I think an interesting report would be to look at the scoliscore of non-scolitic people. I understand why they developed the model the way they did (and did a nice job of it). But to find possible triggers, comparing high scoliscore subjects, with and without scoliosis would be potentially very interesting. A prospective study using 5-8 year olds. Who has a high score? Who develops scoliosis? etc... A longitudinal study within a school district. It would probably only cost elebenty-million dollars. Plus one grad student. Because that's not too much for one grad student to do right? :>

  7. #172
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    Quote Originally Posted by Kevin_Mc View Post
    Hopefully. They do discuss the accuracy. Or rather, acknowledge that they aren't reporting the accuracy but showing how the test might be used clinically, i.e. risk classification. Their concern with Lonstein is that they classify more kids as moderate to high risk than the scoliscore which increases the kid's/parent's stress level. However, and they mention this in the text, the Lonstein paper is meant to predict progression of >5° from the time of detection. So these two tests are measuring two very different things. It's possible that accuracy for both tests is high. A high Lonstein risk but low scoliscore says 'you will progress >5° but you probably won't go >40°'. Accordingly, I disagree with the title of the article that scoliscore provides MORE information THAN traditional estimates of curve progression. First, "traditional estimates", to me, implies several methods. They use 1, albeit I think it IS considered the 'gold standard'. As well, "More information than" suggests that they'll give the same information and then-some. I'd say scoliscore provides more reliable information for certain patients (based on current data sets), so perhaps that can be interpreted as 'more'. It's a semantics issue for me.

    What would be great is to increase the accuracy of the Lonstein (or similar method) and combine that with the scoliscore. This way an 11 year old risser 0 with a 20° and scoliscore of 60, can be told, you will progress >5° from now (relative measure), but won't progress beyond >40° (absolute measure) by skeletal maturity. And then adjust treatment goals from there.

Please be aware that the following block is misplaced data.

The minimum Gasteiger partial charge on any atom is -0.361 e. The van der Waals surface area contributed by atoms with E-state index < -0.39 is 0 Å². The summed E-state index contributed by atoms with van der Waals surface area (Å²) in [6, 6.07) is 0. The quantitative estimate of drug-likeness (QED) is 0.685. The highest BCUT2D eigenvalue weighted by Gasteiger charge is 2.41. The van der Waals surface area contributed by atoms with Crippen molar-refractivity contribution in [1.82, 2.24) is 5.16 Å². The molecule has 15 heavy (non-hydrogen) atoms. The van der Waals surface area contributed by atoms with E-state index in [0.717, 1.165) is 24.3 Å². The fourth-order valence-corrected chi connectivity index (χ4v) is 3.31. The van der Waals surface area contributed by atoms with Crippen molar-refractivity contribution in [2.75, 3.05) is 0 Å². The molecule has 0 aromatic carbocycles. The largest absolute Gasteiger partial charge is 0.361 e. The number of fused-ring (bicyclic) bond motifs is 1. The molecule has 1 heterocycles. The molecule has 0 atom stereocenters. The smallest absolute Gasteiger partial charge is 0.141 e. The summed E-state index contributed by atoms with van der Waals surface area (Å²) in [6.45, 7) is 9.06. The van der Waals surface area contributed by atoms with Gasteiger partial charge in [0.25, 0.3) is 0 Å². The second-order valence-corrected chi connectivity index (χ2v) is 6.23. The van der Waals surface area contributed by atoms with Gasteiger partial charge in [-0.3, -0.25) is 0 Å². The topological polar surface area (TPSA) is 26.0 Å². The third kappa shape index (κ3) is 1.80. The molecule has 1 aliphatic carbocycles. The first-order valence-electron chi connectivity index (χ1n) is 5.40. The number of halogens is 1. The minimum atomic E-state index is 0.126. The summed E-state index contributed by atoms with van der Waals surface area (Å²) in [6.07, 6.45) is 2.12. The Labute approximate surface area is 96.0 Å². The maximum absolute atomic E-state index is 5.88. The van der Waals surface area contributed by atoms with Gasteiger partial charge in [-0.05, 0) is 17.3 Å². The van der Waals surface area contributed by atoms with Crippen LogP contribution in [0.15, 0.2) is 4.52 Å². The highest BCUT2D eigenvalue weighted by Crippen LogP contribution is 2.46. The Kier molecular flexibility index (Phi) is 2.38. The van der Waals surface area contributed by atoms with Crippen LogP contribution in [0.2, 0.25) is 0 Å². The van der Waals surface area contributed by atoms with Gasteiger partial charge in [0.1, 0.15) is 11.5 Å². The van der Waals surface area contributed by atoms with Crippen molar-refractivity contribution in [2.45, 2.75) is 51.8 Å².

I think the issue is that patients don't really care if they progress >5* per se if it isn't rigorously linked to eventually needing surgery. That is where Lonstein and Carlson fail the patient. It is a number and you can measure it but it is not especially relevant to the patient's interests.

    Here's what AB has on their website about L & C...

    Lonstein and Carlson

    For the past 25 years, Lonstein and Carlson’s4 study of 727 patients has been the basis for physicians’ estimates of probability of curve progression. While the study was in many ways forward thinking;

    Its outcome only predicted progression of 5º – 10º.
    The accompanying progression factor formula and nomogram were only valid for curves between 20º -29°.
    The predictive value for a patient with a curve of less than 20° was invalid.
    (emphasis added)

    Lonstein-Carlson 1984 Study

    Today’s management of the AIS patient is quite similar to what it has been for the past 25 years. Since Lonstein and Carlson published their criteria for predicting curve progression in 1984, no other research built on their original work has ever been published in a peer reviewed journal. Surgeons however, have taken what Lonstein and Carlson proposed and liberally applied these criteria, expanding the interpretation of the data beyond the 20 – 29° Cobb angle and beyond just 5 – 10° of progression, to encompass lesser curve magnitudes and subsequent progression much greater than 10°.